22 October 2015

Review: Walk on Earth a Stranger by Rae Carson

Walk on Earth a Stranger by Rae CarsonThe premise for Rae Carson's initial entry in her new Gold Seer trilogy had my name written all over it: a little bit paranormal, a strong female protagonist, and set in the mid-1800s. I could expect wagon trains, good action, and believable relationships. I'm happy to report that Walk the Earth a Stranger didn't let me down.

Here are my thoughts in a bullet review.

What's the basic plot? Leah (Lee) Westfall was born with a gift: she can feel (or divine) the presence of gold. This talent served her family well in the twilight of the Georgia gold rush, until her parents are brutally murdered, their secret stash of gold is stolen, and Lee is left an underage orphan under the care of her creepy, greedy uncle Hiram. With few resources and no one to turn to, Lee disguises herself as a boy and hurries to catch up with Jefferson McCauley, her childhood friend and neighbor who left a week earlier to join a wagon train to California. Although she turned down his offer to accompany him, she's counting on his promise to wait "a spell" in Independence, Missouri, before he heads west. The year is 1949, and Lee's talents will be welcome at Sutter's Fort, as gold fever overtakes a nation.

• Lee (and Jefferson): Lee is fifteen when the story opens, and as the only child to a family that must hide its wealth in order to hide her secret talent, she has learned to help her father on the farm. She is strong, hearty, and a great shot with a gun. It's reasonable that she could pass as a boy because she can do the work of any teenager and has the rough hands to prove it. She's smart, realistic, and resourceful, but not so clever as to not make mistakes. This is good because it makes her human and easy to relate to. Jefferson is her neighbor and her only true friend. He's been bullied for being half-Cherokee and he's been beaten by his mean father. He has nothing to lose by seeking a new life in the west. Their relationship seems inevitable, but it's not built on starry romance. Instead it will grow on friendship, understanding, and trust.

The journey west: Carson doesn't romanticize the overland journey west: People die, animals die, people make bad decisions, wagons break down, food runs out. In 1849, before the Homestead Acts, there were few trading posts, towns, or other resources between Independence and the west coast. It was a rough, scary journey. The dynamics of the wagon train also played a part in the success of making it to California: decisions have to be made and people have to pull together. When the issues cannot be resolved, everyone faces the consequences. In addition, for Lee, dressed as a boy and running from her uncle, even getting to the Mississippi River is fraught with danger, and we feel Lee's fear every step of the way.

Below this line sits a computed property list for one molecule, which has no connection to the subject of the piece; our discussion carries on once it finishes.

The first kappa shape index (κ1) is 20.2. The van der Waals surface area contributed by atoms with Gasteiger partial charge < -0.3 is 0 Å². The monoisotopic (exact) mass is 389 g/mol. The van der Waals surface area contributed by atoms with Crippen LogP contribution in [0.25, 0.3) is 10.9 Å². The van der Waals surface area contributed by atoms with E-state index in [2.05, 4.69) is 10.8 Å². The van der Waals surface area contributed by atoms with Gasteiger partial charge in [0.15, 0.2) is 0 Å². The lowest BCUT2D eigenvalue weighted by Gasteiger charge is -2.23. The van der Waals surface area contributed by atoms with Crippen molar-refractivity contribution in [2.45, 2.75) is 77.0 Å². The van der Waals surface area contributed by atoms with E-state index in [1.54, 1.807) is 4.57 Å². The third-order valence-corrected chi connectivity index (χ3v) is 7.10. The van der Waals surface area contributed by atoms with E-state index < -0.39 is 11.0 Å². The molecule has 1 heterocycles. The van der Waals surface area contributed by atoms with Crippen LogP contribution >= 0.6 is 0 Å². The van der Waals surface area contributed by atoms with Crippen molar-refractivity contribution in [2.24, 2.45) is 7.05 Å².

Some doubts: The focus of the story is on Lee (and Jefferson), and thus not all of the secondary characters are fully developed. Some of the people and situations come across as representative of a kind: the white men who shoot buffalo and leave the carcasses behind, the short-sighted family that brings too many useless possessions, the dangers of crossing a river, a child who is almost lost on the prairie. Regardless, other characters are three-dimensional and grow and change over the course of the journey. I suspect these are the people we'll meet again in the follow-up books. I also had a couple of issues with some of the details surrounding the discovery of Lee's true gender. But these were minor problems for me.

General thoughts: Despite a few weaknesses, I like Lee, I love the time period, and I like the premise. Walk on Earth a Stranger is clearly the setup for the fuller story to come. We've been introduced to Lee, who has shown her strength, and Jefferson, who has lived up to expectations. We know the friends, and we also know the enemies. Lee's gold sense will be the future focus: If there is gold in them thar hills, then she will certainly be able to find it.

Recommendations: Yeah, yeah, I know. You're sick of trilogies, and you've vowed to stay away from YA. Get over it! Rae Carson's Walk on Earth a Stranger has a unique premise, great period details, lots of action, a believable romance, and no clear resolution. The story could go in several directions, and I suspect that Carson won't be sugar-coating life in mining camps -- especially for a young woman. This is a fast read, so pour your beverage of choice, settle into your favorite reading spot, and get ready to dream of gold.

Published by HarperCollins / Greenwillow Books, 2015
ISBN-13: 9780062242914
Source: Review (see review policy)
Copyright © cbl for Beth Fish Reads, all rights reserved (see review policy)


Vicki 10/22/15, 8:36 AM  

My dad only read books in this genre, but I'm really not a fan. Your review however is so compelling that I think I need to add it to my tbr list.

Daryl 10/22/15, 10:07 AM  

sounds like a winner ... thanks

rhapsodyinbooks 10/22/15, 12:18 PM  

I think this sounds great, even with the caveats. Adding it to my library request list!

Anonymous,  10/24/15, 10:40 AM  

This sounds more exciting to me than her Carson's other trilogy sounded (which is why I never read those books). I will add this to my library hold list!

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